4. The Same Old Scare Tactic about Socialism

This article is by Robert Reich on his site. It starts as follows:

I keep hearing a lot about “socialism” these days, mainly from Donald Trump and Fox News, trying to scare Americans about initiatives like Medicare for All, a Green New Deal, universal child care, free public higher education, and higher taxes on the super-wealthy to pay for these. 

Well, I’m here to ask you to ignore the scaremongering.

First, these initiatives are overwhelmingly supported by most Americans.

Second, for the last 85 years, conservative Republicans have been yelling “socialism” at every initiative designed to help most Americans.

Yes, I mostly agree, but I also have some remarks:

First, ¨socialism¨ is also mentioned rather a lot by Americans who are in the race to become president in 2020, usually in the form of ¨democratic socialism¨, which also is the main reason (it seems) Trump and Fox News mention it.

Second, Reich is quite right that what the left argues for, namely ¨
Medicare for All, a Green New Deal, universal child care, free public higher education, and higher taxes on the super-wealthy to pay for these¨ does not constitute socialism in a sense I (and many socialists) would acknowledge.

Third, Reich seems also right in saying that the ideas I just quoted are ¨
overwhelmingly supported by most Americans¨.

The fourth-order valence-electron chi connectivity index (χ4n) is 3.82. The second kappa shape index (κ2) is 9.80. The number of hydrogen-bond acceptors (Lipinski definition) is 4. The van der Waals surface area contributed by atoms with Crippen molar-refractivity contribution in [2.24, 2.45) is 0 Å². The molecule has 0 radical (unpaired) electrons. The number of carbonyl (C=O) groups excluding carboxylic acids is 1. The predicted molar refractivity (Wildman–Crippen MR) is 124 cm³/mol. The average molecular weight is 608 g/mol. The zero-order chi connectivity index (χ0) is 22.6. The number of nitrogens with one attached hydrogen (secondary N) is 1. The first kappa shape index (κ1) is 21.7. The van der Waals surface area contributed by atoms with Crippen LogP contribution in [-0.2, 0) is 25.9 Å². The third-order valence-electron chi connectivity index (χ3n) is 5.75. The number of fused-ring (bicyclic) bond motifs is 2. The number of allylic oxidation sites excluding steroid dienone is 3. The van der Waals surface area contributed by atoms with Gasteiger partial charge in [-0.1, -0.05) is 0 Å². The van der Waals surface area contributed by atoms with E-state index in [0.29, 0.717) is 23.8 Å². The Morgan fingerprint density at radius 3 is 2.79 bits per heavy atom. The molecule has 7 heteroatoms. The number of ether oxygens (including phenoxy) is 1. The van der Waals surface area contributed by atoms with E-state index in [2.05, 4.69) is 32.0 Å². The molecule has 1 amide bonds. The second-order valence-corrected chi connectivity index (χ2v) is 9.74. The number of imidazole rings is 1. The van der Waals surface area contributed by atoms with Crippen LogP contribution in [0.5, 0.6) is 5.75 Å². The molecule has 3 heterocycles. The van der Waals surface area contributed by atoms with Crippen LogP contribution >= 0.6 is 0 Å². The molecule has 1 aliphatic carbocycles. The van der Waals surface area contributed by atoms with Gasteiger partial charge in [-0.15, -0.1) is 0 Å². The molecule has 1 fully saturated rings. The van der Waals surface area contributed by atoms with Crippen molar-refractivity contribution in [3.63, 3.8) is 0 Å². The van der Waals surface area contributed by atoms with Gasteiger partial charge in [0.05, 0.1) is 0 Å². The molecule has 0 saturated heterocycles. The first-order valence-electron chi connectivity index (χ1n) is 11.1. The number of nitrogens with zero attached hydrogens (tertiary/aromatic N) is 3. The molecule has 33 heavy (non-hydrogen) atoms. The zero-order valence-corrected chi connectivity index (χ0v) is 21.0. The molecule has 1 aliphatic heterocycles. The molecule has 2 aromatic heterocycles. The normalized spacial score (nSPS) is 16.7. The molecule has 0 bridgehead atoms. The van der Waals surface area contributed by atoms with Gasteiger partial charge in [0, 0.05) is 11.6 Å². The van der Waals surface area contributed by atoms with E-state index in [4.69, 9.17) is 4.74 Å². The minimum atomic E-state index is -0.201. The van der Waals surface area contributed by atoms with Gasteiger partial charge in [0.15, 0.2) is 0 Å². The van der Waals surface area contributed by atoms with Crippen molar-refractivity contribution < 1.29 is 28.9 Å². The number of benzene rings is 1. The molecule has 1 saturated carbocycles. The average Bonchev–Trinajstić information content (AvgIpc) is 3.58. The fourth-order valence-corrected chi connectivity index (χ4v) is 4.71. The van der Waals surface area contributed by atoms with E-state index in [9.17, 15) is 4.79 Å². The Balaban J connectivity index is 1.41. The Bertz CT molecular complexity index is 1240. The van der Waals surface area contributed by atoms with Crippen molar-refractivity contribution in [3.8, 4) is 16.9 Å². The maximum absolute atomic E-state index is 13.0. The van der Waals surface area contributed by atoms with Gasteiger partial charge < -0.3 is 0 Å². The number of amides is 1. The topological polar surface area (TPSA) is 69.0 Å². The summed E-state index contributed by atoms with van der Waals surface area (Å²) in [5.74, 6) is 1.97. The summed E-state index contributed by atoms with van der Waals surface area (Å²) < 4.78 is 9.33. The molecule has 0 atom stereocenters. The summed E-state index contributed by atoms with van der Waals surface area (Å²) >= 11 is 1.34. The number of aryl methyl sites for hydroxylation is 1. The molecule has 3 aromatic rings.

Fourth, he is also right that ¨
for the last 85 years, conservative Republicans have been yelling “socialism” at every initiative designed to help most Americans¨.

But fifth, it is very likely the case that Reich and I disagree a bit about socialism which Reich, who wrote a book called ¨Saving Capitalism¨, seems against, while I am a bit more pro, although I hesitate as well, because socialism as I understand it does require a revolution, while I know most revolutions fail.

Anyway... here is some more:
I agree in this with Truman. Here is the last bit that I quote from this article:

Third, if we don’t want to live in a survival-of-the-fittest society in which only the richest and most powerful can endure, government has to do three basic things: regulate corporations, provide social insurance against unforeseen hardships, and support public investments such as schools and public transportation.

All of these require that we pool our resources for the common good.

Regardless of whether this is called democratic socialism or enlightened capitalism, all are necessary for a decent society.

I basically agree, although I do not know what Reich would say if it were pointed out to him that the last 40 years have been strongly for the few rich (especially in the USA but also elsewhere) and as strongly against the many non-rich. But this is a recommended article.


[1] I have now been saying since the end of 2015 that is systematically ruining my site by NOT updating it within a few seconds, as it did between 1996 and 2015, but by updating it between two to seven days later, that is, if I am lucky.

They have claimed that my site was wrongly named in html: A lie. They have claimed that my operating system was out of date: A lie.

And they just don't care for my site, my interests, my values or my ideas. They have behaved now for 3 years as if they are the eagerly willing instruments of the US's secret services, which I will from now on suppose they are (for truth is dead in Holland).

The only two reasons I remain with xs4all is that my site has been there since 1996, and I have no reasons whatsoever to suppose that any other Dutch provider is any better (!!).